A flag presentation ceremony, a fitting tribute for a Saginaw couple who both served during the Second World War.
"People that were injured, we were bringing back to rehab , getting them back to the state of living," said Wilma Littlefield Wolpert. "It was wonderful, I loved it."
The year was 1944, when this young nurse at Bethesda Naval Hospital was charged with the care of then-General Eisenhower.
"I happened to be on duty," she explained,"and he had pneumonia, and couldn't make it to Walter Reed, so he came to Bethesda and I got him."
She said she was so nervous she almost had a break-down, but the General quickly put her at ease.
"He took hold of me and said, 'young lady, tell me about yourself, I want to know about you, you don't need to know about me,'" she said. "That was one of my greatest experiences."
After making it through boot camp at Hunter College in New York, she cared for the injured and sick during the war at the Naval Hospital for three years.
She's now 95, and said that experience gave her life direction.
She ended moving to Saginaw and running her own business, a beauty salon, for sixty-three years, marrying twice and raising two children.
Decades later, she was a widow when she flew to Las Vegas to marry Ralph Wolpert, a friend she had known for many years.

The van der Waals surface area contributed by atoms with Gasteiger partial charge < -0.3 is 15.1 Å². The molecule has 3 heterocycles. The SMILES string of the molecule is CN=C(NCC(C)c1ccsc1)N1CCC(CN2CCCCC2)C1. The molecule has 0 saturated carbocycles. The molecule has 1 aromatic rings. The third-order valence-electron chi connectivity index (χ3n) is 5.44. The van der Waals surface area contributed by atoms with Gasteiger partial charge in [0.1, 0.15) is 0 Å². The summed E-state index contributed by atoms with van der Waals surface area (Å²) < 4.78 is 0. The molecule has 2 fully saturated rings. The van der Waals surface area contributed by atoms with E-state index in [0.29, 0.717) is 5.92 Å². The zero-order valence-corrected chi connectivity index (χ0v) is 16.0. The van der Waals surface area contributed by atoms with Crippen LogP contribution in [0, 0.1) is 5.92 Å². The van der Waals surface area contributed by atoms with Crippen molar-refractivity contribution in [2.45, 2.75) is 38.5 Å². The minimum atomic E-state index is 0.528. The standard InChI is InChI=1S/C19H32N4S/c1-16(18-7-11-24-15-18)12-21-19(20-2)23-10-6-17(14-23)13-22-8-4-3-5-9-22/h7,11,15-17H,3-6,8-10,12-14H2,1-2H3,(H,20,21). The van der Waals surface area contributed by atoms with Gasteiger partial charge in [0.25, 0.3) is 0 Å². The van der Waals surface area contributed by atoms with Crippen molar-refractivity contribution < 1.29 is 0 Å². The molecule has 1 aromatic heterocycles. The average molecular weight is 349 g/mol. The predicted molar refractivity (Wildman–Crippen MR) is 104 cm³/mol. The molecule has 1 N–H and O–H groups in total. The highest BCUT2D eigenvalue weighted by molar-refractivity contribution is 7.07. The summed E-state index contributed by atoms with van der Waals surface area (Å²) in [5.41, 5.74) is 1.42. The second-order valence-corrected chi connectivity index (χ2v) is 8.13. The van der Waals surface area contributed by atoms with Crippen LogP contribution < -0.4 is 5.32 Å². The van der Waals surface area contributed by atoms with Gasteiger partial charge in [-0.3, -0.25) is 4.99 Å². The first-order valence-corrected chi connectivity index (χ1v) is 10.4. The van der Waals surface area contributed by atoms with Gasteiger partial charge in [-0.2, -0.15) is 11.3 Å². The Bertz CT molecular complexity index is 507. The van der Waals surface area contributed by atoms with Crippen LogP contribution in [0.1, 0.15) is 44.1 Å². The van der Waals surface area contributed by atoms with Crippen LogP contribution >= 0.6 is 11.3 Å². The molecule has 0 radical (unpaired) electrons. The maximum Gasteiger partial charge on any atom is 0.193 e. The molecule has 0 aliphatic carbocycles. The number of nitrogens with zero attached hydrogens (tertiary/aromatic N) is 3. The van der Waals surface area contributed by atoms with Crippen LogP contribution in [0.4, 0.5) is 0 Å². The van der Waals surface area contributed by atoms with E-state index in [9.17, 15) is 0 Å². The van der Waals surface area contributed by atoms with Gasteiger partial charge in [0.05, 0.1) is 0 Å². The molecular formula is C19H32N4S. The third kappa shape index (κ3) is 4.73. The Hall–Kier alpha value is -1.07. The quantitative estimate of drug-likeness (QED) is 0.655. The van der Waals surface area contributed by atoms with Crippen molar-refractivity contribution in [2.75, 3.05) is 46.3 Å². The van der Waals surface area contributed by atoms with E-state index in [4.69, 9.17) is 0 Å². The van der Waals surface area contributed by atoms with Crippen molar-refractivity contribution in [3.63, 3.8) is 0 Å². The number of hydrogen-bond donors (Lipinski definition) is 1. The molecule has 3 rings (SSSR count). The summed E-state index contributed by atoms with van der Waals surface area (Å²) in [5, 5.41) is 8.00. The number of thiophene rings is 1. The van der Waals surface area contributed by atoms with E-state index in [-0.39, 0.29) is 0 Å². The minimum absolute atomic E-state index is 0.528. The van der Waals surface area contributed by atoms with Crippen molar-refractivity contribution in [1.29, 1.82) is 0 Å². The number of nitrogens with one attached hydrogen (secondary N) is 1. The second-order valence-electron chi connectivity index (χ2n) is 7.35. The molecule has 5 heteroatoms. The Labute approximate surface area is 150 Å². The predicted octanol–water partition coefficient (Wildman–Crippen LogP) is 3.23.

While they never served together, Wolpert is also a veteran of World War II.
"I did a little bit of everything," said Wolpert during an interview in his Saginaw Township home Wednesday afternoon.
The 97-year old, who actually began his military career in the Marines in 1942 as a rifle range instructor to Hollywood actors, ended up boarding large ships in the Pacific to repair refrigeration units.
"You've heard of Ernie Pyle," he said, "I was within 300 feet of him when he got killed in combat zones."
When asked how he felt about being honored for his service to his country, Wolpert said he was embarrassed.
"I tell you everybody that enlisted went there to do what they could for this country," he said. "I'm very proud of whatever I could do, and glad to survive."
With stories to tell of another era whose impact is not lost on the next generation who lined up to honor he and his wife's service on Wednesday night.
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